After the session was over, I listened to the song many times, of course. I am now absolutely in love with the way they played the tune and I wouldn’t want this cut to sound any other way. So, my point is the songwriter is often open to other interpretations of his/her song, as long as quality prevails.

    Now, I have a question. Could you define for us “summa” and “nadir”. Are these names of famous wrestlers overseas?

  2. RF wrote:

    There are a couple of ways of looking at this and I’ve pondered them quite some time.

    I think songwriters intend for their work to be done a certain way. I’ve always enjoyed listening to songwriters’ interpretations of their own work. For instance, comparing Jimmy Webb’s recording of “Campo de Encino” with Harry Nilsson’s. It’s fascinating to see what the songwriter intended. And you can say the same thing about Bill Gaither, but Gaither changes things a lot. Witness the new twist on “The King is Coming” he started in about 2001. A totally different chord progression on the chorus.

    When you consider what Janet is doing, though, you are talking about he gems of the church. These hymns have lasted over 100 years (and in many cases more), so how are we to know what they intended? We can guess or we can do research to try to find out. How was it first played? We’ll probably never know. But does it matter? At least the great language used in these songs and the wonderful melodies will see llight again and for a moment we can escape the mindless repetition of “praise choruses”. Real music with real lyrics and the possibility of a sg artist using a pipe organ. I can hardly wait for this to come out.

  3. Alan wrote:

    A rather brilliant piece of writing, Doug, and Trent’s observations are excellent as well. In an e-mail to a friend this evening, who’s heard Greater Vision’s new hymn project,
    “Hymns of the Ages”, (I haven’t yet) I told him that even without hearing them, I feel that the GV project, and the new hymns project from Janet Paschal, will likely define that genre for a very long time to come. To me, Janet emotes a song, and phrases, better than anyone today. She reminds me of something that Marijohn Wilkins (One Day At A Time) told me once: that there are just “songwriter’s singers”; those rare jewels who intuitively give voice to the song, exactly as the writer intended and envisioned it to be sung. I have not one doubt that when Janet’s new CD is all polished and ready, we’ll all get to hear every word, and every note, masterfully presented just as the writers of old would have wanted them to be. For one, I cannot wait to hear that project for the first time. I’ll save it for a time when I can devote every fiber of my being to the concentration needed, and I also have no doubt that it will be one of the defining moments of my journey.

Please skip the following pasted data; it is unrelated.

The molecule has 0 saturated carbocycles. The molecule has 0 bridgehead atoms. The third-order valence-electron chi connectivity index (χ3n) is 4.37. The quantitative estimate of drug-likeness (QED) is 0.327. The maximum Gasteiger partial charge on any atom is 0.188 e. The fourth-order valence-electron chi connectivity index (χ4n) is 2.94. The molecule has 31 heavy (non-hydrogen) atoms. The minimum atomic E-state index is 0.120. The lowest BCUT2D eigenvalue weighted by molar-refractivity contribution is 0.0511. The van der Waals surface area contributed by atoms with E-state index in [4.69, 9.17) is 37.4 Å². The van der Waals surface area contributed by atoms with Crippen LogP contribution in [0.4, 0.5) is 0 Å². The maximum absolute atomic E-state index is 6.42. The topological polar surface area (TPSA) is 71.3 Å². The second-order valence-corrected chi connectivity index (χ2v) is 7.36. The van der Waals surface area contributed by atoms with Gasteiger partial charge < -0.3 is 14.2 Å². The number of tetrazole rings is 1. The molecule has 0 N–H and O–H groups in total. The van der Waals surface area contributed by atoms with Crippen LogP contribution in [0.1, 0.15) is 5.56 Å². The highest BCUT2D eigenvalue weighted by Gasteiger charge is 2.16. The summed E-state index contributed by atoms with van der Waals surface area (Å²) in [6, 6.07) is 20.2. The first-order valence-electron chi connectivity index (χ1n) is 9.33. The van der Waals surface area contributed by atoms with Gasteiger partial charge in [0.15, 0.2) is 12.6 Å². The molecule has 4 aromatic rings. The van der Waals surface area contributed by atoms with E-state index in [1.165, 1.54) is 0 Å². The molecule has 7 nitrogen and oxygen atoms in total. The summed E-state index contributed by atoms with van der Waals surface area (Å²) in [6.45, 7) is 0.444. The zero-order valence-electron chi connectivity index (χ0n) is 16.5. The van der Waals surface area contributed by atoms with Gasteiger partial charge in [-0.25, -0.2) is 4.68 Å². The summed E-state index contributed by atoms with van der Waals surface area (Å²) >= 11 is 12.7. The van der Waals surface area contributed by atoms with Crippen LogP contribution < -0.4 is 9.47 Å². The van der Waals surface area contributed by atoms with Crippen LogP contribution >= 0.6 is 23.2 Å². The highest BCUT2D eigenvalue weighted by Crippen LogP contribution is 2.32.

4. David Bruce Murray wrote:

    “Summa” is what Sean Penn calls the season between Spring and Fall when he’s mangling a Southern accent (as he did in _All The King’s Men_).

    “Nadir” is the ultra-environmentalist guy whose presence in the presidential race in 2000 was just enough to cost Al Gore the election.

  5. arnold wrote:

    But will the SG consumer stand and cheer if there is not a key change for every verse, and a screaming, screeching double suspended, staggered resolution chord on the end? If the veins are not sticking out on the little tenor singer’s neck, and the baritone ain’t sweating through his twice taylored yellow suit jacket, it ain’t God!

  6. CVH wrote:

    The hymns and sacred songs from a century or two ago were written and performed on the instruments common at that time period. Surely the writers could not imagine what their works would sound like a century hence, when played on instruments of a newer era. Again, leaping forward a century from now, we cannot imagine how music will be created (will there be a continuation of the development of electronic interpretations or will there be a backlash effect and a move toward the use of simple acoustic instruments? Or both?)

    You can recreate a piece of music the way it was originally written (orchestral, piano, organ music) or you can ‘adapt’ it to modern orchestra and solo instruments. When music is performed and interpreted by players of later eras
    it seems inevitable that there will be adaptations made to accomodate changes in musicality and technology. Even classical pieces are often ‘re-interpreted’ by modern conductors and/or arrangers.

    Thus the aforementioned Brentwood series; a few tasty cuts here and there but a lot of it unimaginative and predictable. The same with much of the contemporized versions of traditional songs. Most of it’s a notch above elevator music but only a notch.